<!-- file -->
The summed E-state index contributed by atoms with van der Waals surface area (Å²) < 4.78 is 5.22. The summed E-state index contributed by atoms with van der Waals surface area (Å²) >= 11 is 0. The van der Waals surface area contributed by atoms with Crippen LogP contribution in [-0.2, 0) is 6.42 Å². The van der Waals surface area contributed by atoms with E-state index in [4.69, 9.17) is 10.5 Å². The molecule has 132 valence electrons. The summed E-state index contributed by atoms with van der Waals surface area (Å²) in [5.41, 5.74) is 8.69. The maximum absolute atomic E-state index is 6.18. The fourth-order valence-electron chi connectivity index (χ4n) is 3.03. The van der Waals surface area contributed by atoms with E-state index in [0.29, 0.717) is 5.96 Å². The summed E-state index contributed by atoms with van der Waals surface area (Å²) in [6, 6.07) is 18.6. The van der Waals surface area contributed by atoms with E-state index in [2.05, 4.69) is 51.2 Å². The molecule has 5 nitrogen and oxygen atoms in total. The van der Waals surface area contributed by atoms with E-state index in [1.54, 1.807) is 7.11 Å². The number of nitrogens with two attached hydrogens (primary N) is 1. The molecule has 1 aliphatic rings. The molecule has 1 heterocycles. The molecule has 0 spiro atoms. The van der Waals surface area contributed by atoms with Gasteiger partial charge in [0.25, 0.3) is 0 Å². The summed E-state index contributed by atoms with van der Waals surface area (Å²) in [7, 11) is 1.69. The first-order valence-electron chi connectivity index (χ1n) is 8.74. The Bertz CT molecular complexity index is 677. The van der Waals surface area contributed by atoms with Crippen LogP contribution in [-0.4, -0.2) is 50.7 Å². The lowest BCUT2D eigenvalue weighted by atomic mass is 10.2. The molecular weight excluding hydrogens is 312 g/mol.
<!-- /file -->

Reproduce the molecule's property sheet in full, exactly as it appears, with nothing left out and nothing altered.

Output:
The summed E-state index contributed by atoms with van der Waals surface area (Å²) < 4.78 is 5.22. The summed E-state index contributed by atoms with van der Waals surface area (Å²) >= 11 is 0. The van der Waals surface area contributed by atoms with Crippen LogP contribution in [-0.2, 0) is 6.42 Å². The van der Waals surface area contributed by atoms with E-state index in [4.69, 9.17) is 10.5 Å². The molecule has 132 valence electrons. The summed E-state index contributed by atoms with van der Waals surface area (Å²) in [5.41, 5.74) is 8.69. The maximum absolute atomic E-state index is 6.18. The fourth-order valence-electron chi connectivity index (χ4n) is 3.03. The van der Waals surface area contributed by atoms with E-state index in [0.29, 0.717) is 5.96 Å². The summed E-state index contributed by atoms with van der Waals surface area (Å²) in [6, 6.07) is 18.6. The van der Waals surface area contributed by atoms with E-state index in [2.05, 4.69) is 51.2 Å². The molecule has 5 nitrogen and oxygen atoms in total. The van der Waals surface area contributed by atoms with E-state index in [1.54, 1.807) is 7.11 Å². The number of nitrogens with two attached hydrogens (primary N) is 1. The molecule has 1 aliphatic rings. The molecule has 1 heterocycles. The molecule has 0 spiro atoms. The van der Waals surface area contributed by atoms with Gasteiger partial charge in [0.25, 0.3) is 0 Å². The summed E-state index contributed by atoms with van der Waals surface area (Å²) in [7, 11) is 1.69. The first-order valence-electron chi connectivity index (χ1n) is 8.74. The Bertz CT molecular complexity index is 677. The van der Waals surface area contributed by atoms with Crippen LogP contribution in [-0.4, -0.2) is 50.7 Å². The lowest BCUT2D eigenvalue weighted by atomic mass is 10.2. The molecular weight excluding hydrogens is 312 g/mol.